En EspaŅol

Q. Who is Mr. Smarty Plants?

A: There are those who suspect Wildflower Center volunteers are the culpable and capable culprits. Yet, others think staff members play some, albeit small, role. You can torture us with your plant questions, but we will never reveal the Green Guru's secret identity.

Help us grow by giving to the Plant Database Fund or by becoming a member

Did you know you can access the Native Plant Information Network with your web-enabled smartphone?

Share

Ask Mr. Smarty Plants

Ask Mr. Smarty Plants is a free service provided by the staff and volunteers at the Lady Bird Johnson Wildflower Center.

Search Smarty Plants
    
 
See a list of all Smarty Plants questions
Can't find the answer in our existing FAQs, submit a question to Mr. Smarty Plants.
Need help with plant identification, visit the plant identification page.
 
rate this answer
Not Yet Rated

Friday - September 05, 2008

From: Plano, TX
Region: Southwest
Topic: Trees
Title: Bur oak defoliation
Answered by: Joe Marcus

QUESTION:

I have a bur oak that was planted in 1993. In 2000, I had mortared stone edging (approx 5 inches deep) installed around the trunk from 4 to 6 feet away. In the last 3 years, the tree seems to be declining (early defoliation, almost dead leaves on one side at the top, khaki-colored foliage in July). I am willing to remove the edging if it will help. My questions are these: 1) Do you think the edging is the problem? 2)If it is removed, will the tree roots grow out or have I created a bowl where the roots will continue to grow circularly?

ANSWER:

The mortared edging you installed eight years has almost certainly had no part in creating on the condtion you've described.  However, we are not sure just what is causing the problem.  Well-established bur oaks rarely suffer from diseases, those they are notably susceptible to cotton root rot (Phymatotrichum omnivorum) and Strumella canker (Strumella corymeoidea).  Cotton root rot is a particulary common problem in your area in North Texas.  The most common and troublesome oak disease in Texas, Oak Wilt, does not often affect bur oaks, though it can and does occasionally.  Finally, various insects and mites can attack bur oak foliage, disfiguring and even killing the affected leaves.

Environmental changes in the root zone can cause tree defoliation and decline.  If you have made any major changes to the soil within the root zone of the tree - especially changes in watering, herbicide applications, any trenching, or any changes in soil depth in the last couple of years, those changes could be the cause.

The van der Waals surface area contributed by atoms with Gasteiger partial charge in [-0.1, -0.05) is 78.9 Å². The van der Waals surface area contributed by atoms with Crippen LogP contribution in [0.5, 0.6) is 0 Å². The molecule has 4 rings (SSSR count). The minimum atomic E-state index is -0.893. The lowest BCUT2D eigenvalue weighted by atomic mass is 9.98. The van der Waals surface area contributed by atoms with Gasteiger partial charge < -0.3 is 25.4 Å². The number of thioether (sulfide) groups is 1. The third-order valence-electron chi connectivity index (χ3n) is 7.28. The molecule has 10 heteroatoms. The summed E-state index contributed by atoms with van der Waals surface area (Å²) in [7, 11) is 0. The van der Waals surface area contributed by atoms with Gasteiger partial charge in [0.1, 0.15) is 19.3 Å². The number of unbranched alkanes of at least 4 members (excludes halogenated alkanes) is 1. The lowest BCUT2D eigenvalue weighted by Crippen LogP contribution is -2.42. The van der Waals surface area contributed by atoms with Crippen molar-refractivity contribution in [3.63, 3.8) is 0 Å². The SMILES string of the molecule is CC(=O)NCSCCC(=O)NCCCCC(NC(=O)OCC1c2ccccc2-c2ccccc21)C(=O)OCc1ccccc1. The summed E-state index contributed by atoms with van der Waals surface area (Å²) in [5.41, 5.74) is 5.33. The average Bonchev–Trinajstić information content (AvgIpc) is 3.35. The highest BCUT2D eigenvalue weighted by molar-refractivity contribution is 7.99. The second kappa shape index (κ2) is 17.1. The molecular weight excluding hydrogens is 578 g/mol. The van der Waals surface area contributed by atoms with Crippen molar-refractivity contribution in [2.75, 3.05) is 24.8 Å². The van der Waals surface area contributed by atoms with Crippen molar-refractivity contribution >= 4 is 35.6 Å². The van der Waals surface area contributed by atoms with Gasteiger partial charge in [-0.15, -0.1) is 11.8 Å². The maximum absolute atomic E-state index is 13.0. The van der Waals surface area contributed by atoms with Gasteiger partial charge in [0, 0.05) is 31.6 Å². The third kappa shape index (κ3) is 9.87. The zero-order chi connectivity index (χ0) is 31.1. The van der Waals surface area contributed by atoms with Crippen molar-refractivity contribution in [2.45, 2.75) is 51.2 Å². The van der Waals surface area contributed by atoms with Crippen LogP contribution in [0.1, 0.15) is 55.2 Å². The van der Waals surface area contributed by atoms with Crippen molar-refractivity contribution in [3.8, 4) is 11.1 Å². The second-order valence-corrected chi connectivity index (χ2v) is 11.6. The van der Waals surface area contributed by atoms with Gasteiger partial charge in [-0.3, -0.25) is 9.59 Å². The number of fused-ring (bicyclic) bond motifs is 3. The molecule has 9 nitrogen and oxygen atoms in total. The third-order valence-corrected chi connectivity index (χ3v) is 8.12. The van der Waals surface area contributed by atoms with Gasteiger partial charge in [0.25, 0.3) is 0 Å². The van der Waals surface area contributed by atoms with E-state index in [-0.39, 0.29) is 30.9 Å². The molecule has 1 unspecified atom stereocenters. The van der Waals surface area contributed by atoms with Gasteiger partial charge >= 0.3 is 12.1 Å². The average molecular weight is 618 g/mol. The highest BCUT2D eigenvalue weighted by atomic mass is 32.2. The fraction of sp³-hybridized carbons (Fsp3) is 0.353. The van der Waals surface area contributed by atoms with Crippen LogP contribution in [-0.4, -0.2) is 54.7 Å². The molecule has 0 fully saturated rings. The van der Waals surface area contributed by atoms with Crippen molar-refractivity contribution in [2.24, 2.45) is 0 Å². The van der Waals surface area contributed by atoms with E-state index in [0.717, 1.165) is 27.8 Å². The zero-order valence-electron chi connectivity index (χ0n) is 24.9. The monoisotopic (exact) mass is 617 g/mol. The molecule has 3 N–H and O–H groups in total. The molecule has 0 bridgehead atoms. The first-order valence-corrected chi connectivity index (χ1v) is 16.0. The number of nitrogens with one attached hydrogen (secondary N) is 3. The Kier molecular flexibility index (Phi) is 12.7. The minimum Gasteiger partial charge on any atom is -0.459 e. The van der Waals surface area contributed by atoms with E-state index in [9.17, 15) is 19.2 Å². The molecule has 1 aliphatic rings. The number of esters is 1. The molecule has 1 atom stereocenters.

It would be best to have a certified arborist examine your tree to help you determine just what is causing the symptoms you're seeing. 

 

More Trees Questions

Privacy Screen Tree for Patio in NC
April 15, 2013 - What is a good tree to plant in front of a brick wall/fence to provide privacy and not compromise the structural integrity of the wall? The brick fence is my neighbors but I need privacy as they can s...
view the full question and answer

Huisache blooms when freeze is over
May 02, 2005 - I live in San Antonio, TX and have heard that when the Huisache blooms all danger of frost or freeze is over. Is that true? And, this year to date (April 22, 2005) we have not seen the Huisache bloo...
view the full question and answer

Symmetrical Holes in Live Oak leaves.
April 08, 2009 - We have 2 young live oaks - quercus virginianum trees and their brand new leaves show two symmetrical rows of pin-sized holes punctured along the length of them. What could have caused this?
view the full question and answer

Secretions of fluid from crepe myrtles
June 09, 2008 - On my crepe myrtle tree I have dozens of 1/2-inch-long narrow bugs that seem to secrete tiny drops of fluid. They appear on the branches of the tree. Are these harmful to the tree? Do I need to do ...
view the full question and answer

Tree Recommendations for Hutto, TX
September 28, 2014 - I live in Hutto, TX. I want shade trees in my back yard. I would like a fast growing tree as well as a slower growing tree. What trees are recommended for my area?
view the full question and answer

Smarty Plants's Facebook profile Support the Wildflower Center by Donating Online or Becoming a Member today.

Mr. Smarty Plants wants you to be his Facebook friend. Click the Facebook icon to add yourself to Mr. Smarty Plants list of friends.
E-NEWSLETTER | BECOME A MEMBER | DONATE NOW | MEDIA | SITEMAP
© 2014 Lady Bird Johnson Wildflower Center